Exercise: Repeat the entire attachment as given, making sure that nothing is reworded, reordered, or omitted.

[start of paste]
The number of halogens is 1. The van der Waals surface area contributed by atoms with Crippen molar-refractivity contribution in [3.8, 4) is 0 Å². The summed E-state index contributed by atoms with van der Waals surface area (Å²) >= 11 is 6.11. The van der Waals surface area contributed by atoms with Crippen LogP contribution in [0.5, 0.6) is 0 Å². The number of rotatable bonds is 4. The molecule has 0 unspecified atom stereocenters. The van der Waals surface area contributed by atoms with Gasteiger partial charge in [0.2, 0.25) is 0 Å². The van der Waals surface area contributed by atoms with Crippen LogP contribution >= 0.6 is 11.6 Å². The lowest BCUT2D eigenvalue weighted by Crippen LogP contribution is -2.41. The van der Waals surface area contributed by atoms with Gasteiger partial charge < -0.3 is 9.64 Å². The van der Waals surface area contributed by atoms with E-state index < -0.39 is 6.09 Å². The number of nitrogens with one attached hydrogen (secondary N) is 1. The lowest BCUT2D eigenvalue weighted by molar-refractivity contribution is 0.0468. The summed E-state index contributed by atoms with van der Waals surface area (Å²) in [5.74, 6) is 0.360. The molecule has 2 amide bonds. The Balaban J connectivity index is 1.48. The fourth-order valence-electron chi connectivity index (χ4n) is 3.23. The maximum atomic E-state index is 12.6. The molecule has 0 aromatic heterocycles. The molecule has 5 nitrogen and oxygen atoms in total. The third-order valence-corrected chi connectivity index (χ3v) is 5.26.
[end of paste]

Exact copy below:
The number of halogens is 1. The van der Waals surface area contributed by atoms with Crippen molar-refractivity contribution in [3.8, 4) is 0 Å². The summed E-state index contributed by atoms with van der Waals surface area (Å²) >= 11 is 6.11. The van der Waals surface area contributed by atoms with Crippen LogP contribution in [0.5, 0.6) is 0 Å². The number of rotatable bonds is 4. The molecule has 0 unspecified atom stereocenters. The van der Waals surface area contributed by atoms with Gasteiger partial charge in [0.2, 0.25) is 0 Å². The van der Waals surface area contributed by atoms with Crippen LogP contribution >= 0.6 is 11.6 Å². The lowest BCUT2D eigenvalue weighted by Crippen LogP contribution is -2.41. The van der Waals surface area contributed by atoms with Gasteiger partial charge < -0.3 is 9.64 Å². The van der Waals surface area contributed by atoms with E-state index < -0.39 is 6.09 Å². The number of nitrogens with one attached hydrogen (secondary N) is 1. The lowest BCUT2D eigenvalue weighted by molar-refractivity contribution is 0.0468. The summed E-state index contributed by atoms with van der Waals surface area (Å²) in [5.74, 6) is 0.360. The molecule has 2 amide bonds. The Balaban J connectivity index is 1.48. The fourth-order valence-electron chi connectivity index (χ4n) is 3.23. The maximum atomic E-state index is 12.6. The molecule has 0 aromatic heterocycles. The molecule has 5 nitrogen and oxygen atoms in total. The third-order valence-corrected chi connectivity index (χ3v) is 5.26.